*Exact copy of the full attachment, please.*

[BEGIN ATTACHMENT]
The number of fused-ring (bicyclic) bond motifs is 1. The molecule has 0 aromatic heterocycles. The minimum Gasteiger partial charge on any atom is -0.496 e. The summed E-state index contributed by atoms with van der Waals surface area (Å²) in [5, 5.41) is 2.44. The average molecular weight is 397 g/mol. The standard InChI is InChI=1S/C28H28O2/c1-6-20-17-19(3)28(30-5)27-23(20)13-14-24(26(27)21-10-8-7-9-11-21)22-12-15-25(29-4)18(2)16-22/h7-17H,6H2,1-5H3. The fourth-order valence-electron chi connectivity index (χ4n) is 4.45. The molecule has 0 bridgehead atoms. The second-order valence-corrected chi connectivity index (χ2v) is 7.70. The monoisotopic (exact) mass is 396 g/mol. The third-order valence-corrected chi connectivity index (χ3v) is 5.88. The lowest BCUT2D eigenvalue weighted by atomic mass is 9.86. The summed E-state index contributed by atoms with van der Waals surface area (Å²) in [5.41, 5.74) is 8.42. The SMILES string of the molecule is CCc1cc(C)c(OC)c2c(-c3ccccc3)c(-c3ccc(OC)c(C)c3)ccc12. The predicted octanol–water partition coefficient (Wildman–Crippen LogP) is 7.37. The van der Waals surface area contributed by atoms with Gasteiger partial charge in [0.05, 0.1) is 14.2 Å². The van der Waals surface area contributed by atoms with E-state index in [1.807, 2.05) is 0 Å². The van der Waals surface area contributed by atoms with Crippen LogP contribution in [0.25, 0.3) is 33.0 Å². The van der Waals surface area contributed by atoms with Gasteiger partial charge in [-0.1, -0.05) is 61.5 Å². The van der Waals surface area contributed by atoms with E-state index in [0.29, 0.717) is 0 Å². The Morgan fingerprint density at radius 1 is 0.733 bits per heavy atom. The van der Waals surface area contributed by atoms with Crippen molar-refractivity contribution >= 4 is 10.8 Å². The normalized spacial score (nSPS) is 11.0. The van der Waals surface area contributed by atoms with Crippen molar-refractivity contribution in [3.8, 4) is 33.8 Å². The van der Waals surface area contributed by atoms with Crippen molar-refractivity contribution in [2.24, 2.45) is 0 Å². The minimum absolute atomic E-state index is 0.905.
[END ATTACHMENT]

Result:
The number of fused-ring (bicyclic) bond motifs is 1. The molecule has 0 aromatic heterocycles. The minimum Gasteiger partial charge on any atom is -0.496 e. The summed E-state index contributed by atoms with van der Waals surface area (Å²) in [5, 5.41) is 2.44. The average molecular weight is 397 g/mol. The standard InChI is InChI=1S/C28H28O2/c1-6-20-17-19(3)28(30-5)27-23(20)13-14-24(26(27)21-10-8-7-9-11-21)22-12-15-25(29-4)18(2)16-22/h7-17H,6H2,1-5H3. The fourth-order valence-electron chi connectivity index (χ4n) is 4.45. The molecule has 0 bridgehead atoms. The second-order valence-corrected chi connectivity index (χ2v) is 7.70. The monoisotopic (exact) mass is 396 g/mol. The third-order valence-corrected chi connectivity index (χ3v) is 5.88. The lowest BCUT2D eigenvalue weighted by atomic mass is 9.86. The summed E-state index contributed by atoms with van der Waals surface area (Å²) in [5.41, 5.74) is 8.42. The SMILES string of the molecule is CCc1cc(C)c(OC)c2c(-c3ccccc3)c(-c3ccc(OC)c(C)c3)ccc12. The predicted octanol–water partition coefficient (Wildman–Crippen LogP) is 7.37. The van der Waals surface area contributed by atoms with Gasteiger partial charge in [0.05, 0.1) is 14.2 Å². The van der Waals surface area contributed by atoms with E-state index in [1.807, 2.05) is 0 Å². The van der Waals surface area contributed by atoms with Crippen LogP contribution in [0.25, 0.3) is 33.0 Å². The van der Waals surface area contributed by atoms with Gasteiger partial charge in [-0.1, -0.05) is 61.5 Å². The van der Waals surface area contributed by atoms with E-state index in [0.29, 0.717) is 0 Å². The Morgan fingerprint density at radius 1 is 0.733 bits per heavy atom. The van der Waals surface area contributed by atoms with Crippen molar-refractivity contribution >= 4 is 10.8 Å². The normalized spacial score (nSPS) is 11.0. The van der Waals surface area contributed by atoms with Crippen molar-refractivity contribution in [3.8, 4) is 33.8 Å². The van der Waals surface area contributed by atoms with Crippen molar-refractivity contribution in [2.24, 2.45) is 0 Å². The minimum absolute atomic E-state index is 0.905.